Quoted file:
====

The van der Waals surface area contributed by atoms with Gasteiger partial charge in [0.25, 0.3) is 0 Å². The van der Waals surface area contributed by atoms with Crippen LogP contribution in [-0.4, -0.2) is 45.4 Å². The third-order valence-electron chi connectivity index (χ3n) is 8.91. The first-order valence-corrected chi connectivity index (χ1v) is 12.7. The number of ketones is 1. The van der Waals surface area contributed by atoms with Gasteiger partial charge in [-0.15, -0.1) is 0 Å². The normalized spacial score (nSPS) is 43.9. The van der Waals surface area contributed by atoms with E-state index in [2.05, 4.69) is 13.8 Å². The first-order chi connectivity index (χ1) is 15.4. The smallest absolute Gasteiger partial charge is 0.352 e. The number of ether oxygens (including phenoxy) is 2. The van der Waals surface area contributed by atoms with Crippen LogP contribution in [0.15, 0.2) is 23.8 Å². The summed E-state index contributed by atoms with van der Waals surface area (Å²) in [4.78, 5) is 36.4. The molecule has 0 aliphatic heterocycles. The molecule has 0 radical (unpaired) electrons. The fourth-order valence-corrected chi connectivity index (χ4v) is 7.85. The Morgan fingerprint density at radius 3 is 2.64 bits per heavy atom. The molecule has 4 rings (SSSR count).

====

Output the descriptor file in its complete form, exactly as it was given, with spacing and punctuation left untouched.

The van der Waals surface area contributed by atoms with Gasteiger partial charge in [0.25, 0.3) is 0 Å². The van der Waals surface area contributed by atoms with Crippen LogP contribution in [-0.4, -0.2) is 45.4 Å². The third-order valence-electron chi connectivity index (χ3n) is 8.91. The first-order valence-corrected chi connectivity index (χ1v) is 12.7. The number of ketones is 1. The van der Waals surface area contributed by atoms with Gasteiger partial charge in [-0.15, -0.1) is 0 Å². The normalized spacial score (nSPS) is 43.9. The van der Waals surface area contributed by atoms with E-state index in [2.05, 4.69) is 13.8 Å². The first-order chi connectivity index (χ1) is 15.4. The smallest absolute Gasteiger partial charge is 0.352 e. The number of ether oxygens (including phenoxy) is 2. The van der Waals surface area contributed by atoms with Crippen LogP contribution in [0.15, 0.2) is 23.8 Å². The summed E-state index contributed by atoms with van der Waals surface area (Å²) in [4.78, 5) is 36.4. The molecule has 0 aliphatic heterocycles. The molecule has 0 radical (unpaired) electrons. The fourth-order valence-corrected chi connectivity index (χ4v) is 7.85. The Morgan fingerprint density at radius 3 is 2.64 bits per heavy atom. The molecule has 4 rings (SSSR count).